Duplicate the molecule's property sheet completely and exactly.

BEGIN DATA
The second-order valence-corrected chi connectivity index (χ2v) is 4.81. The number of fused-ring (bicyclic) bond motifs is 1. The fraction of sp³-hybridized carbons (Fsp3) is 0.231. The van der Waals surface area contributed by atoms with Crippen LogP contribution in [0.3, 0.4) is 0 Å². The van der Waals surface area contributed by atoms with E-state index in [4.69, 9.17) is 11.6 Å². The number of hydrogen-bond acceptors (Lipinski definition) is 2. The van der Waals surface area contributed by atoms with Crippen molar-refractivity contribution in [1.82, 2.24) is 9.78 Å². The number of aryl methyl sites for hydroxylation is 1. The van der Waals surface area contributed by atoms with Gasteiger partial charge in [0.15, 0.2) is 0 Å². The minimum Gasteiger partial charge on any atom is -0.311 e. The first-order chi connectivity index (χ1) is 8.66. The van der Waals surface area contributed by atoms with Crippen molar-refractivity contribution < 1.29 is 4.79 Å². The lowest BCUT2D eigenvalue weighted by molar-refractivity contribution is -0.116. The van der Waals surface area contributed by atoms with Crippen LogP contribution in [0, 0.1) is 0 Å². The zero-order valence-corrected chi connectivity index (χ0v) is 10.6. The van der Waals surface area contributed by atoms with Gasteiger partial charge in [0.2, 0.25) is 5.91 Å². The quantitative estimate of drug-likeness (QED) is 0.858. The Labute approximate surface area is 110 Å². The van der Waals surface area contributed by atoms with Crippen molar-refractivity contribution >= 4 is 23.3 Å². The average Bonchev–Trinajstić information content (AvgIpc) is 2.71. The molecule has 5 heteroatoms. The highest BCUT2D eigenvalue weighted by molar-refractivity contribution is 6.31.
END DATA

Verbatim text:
The second-order valence-corrected chi connectivity index (χ2v) is 4.81. The number of fused-ring (bicyclic) bond motifs is 1. The fraction of sp³-hybridized carbons (Fsp3) is 0.231. The van der Waals surface area contributed by atoms with Crippen LogP contribution in [0.3, 0.4) is 0 Å². The van der Waals surface area contributed by atoms with E-state index in [4.69, 9.17) is 11.6 Å². The number of hydrogen-bond acceptors (Lipinski definition) is 2. The van der Waals surface area contributed by atoms with Crippen molar-refractivity contribution in [1.82, 2.24) is 9.78 Å². The number of aryl methyl sites for hydroxylation is 1. The van der Waals surface area contributed by atoms with Gasteiger partial charge in [0.15, 0.2) is 0 Å². The minimum Gasteiger partial charge on any atom is -0.311 e. The first-order chi connectivity index (χ1) is 8.66. The van der Waals surface area contributed by atoms with Crippen molar-refractivity contribution < 1.29 is 4.79 Å². The lowest BCUT2D eigenvalue weighted by molar-refractivity contribution is -0.116. The van der Waals surface area contributed by atoms with Crippen LogP contribution in [0, 0.1) is 0 Å². The zero-order valence-corrected chi connectivity index (χ0v) is 10.6. The van der Waals surface area contributed by atoms with Gasteiger partial charge in [0.2, 0.25) is 5.91 Å². The quantitative estimate of drug-likeness (QED) is 0.858. The Labute approximate surface area is 110 Å². The van der Waals surface area contributed by atoms with Crippen molar-refractivity contribution >= 4 is 23.3 Å². The average Bonchev–Trinajstić information content (AvgIpc) is 2.71. The molecule has 5 heteroatoms. The highest BCUT2D eigenvalue weighted by molar-refractivity contribution is 6.31.